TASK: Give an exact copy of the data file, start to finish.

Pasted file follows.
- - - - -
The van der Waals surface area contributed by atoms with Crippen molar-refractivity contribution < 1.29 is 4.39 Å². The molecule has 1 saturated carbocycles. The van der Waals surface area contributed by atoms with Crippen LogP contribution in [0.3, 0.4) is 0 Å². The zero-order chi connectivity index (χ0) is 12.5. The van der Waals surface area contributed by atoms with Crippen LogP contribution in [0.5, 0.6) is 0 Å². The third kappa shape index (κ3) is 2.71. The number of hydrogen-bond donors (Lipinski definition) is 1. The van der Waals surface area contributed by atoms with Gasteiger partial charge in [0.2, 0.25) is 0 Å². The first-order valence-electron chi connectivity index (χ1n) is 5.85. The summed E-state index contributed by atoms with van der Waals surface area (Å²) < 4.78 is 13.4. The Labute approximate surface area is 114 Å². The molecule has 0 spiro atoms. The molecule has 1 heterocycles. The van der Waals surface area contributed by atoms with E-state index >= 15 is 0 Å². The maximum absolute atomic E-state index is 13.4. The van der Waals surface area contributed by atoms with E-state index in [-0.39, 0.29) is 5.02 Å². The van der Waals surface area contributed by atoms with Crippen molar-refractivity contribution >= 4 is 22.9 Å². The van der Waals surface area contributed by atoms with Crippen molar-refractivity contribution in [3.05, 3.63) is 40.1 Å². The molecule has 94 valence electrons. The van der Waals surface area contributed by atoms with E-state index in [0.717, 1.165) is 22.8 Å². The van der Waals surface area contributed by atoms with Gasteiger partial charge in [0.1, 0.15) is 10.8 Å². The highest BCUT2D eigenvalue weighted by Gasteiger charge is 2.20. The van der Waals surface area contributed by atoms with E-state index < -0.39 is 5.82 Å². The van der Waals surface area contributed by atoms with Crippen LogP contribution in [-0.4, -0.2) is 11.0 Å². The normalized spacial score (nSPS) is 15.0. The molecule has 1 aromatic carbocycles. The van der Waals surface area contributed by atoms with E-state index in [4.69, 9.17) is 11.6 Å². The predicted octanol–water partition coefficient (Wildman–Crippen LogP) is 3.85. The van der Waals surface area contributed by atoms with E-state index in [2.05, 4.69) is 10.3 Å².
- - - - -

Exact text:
The van der Waals surface area contributed by atoms with Crippen molar-refractivity contribution < 1.29 is 4.39 Å². The molecule has 1 saturated carbocycles. The van der Waals surface area contributed by atoms with Crippen LogP contribution in [0.3, 0.4) is 0 Å². The zero-order chi connectivity index (χ0) is 12.5. The van der Waals surface area contributed by atoms with Crippen LogP contribution in [0.5, 0.6) is 0 Å². The third kappa shape index (κ3) is 2.71. The number of hydrogen-bond donors (Lipinski definition) is 1. The van der Waals surface area contributed by atoms with Gasteiger partial charge in [0.2, 0.25) is 0 Å². The first-order valence-electron chi connectivity index (χ1n) is 5.85. The summed E-state index contributed by atoms with van der Waals surface area (Å²) < 4.78 is 13.4. The Labute approximate surface area is 114 Å². The molecule has 0 spiro atoms. The molecule has 1 heterocycles. The van der Waals surface area contributed by atoms with E-state index >= 15 is 0 Å². The maximum absolute atomic E-state index is 13.4. The van der Waals surface area contributed by atoms with E-state index in [-0.39, 0.29) is 5.02 Å². The van der Waals surface area contributed by atoms with Crippen molar-refractivity contribution >= 4 is 22.9 Å². The van der Waals surface area contributed by atoms with Crippen molar-refractivity contribution in [3.05, 3.63) is 40.1 Å². The molecule has 94 valence electrons. The van der Waals surface area contributed by atoms with E-state index in [0.717, 1.165) is 22.8 Å². The van der Waals surface area contributed by atoms with Gasteiger partial charge in [0.1, 0.15) is 10.8 Å². The highest BCUT2D eigenvalue weighted by Gasteiger charge is 2.20. The van der Waals surface area contributed by atoms with E-state index < -0.39 is 5.82 Å². The van der Waals surface area contributed by atoms with Crippen LogP contribution in [-0.4, -0.2) is 11.0 Å². The normalized spacial score (nSPS) is 15.0. The molecule has 1 aromatic carbocycles. The van der Waals surface area contributed by atoms with E-state index in [4.69, 9.17) is 11.6 Å². The predicted octanol–water partition coefficient (Wildman–Crippen LogP) is 3.85. The van der Waals surface area contributed by atoms with E-state index in [2.05, 4.69) is 10.3 Å².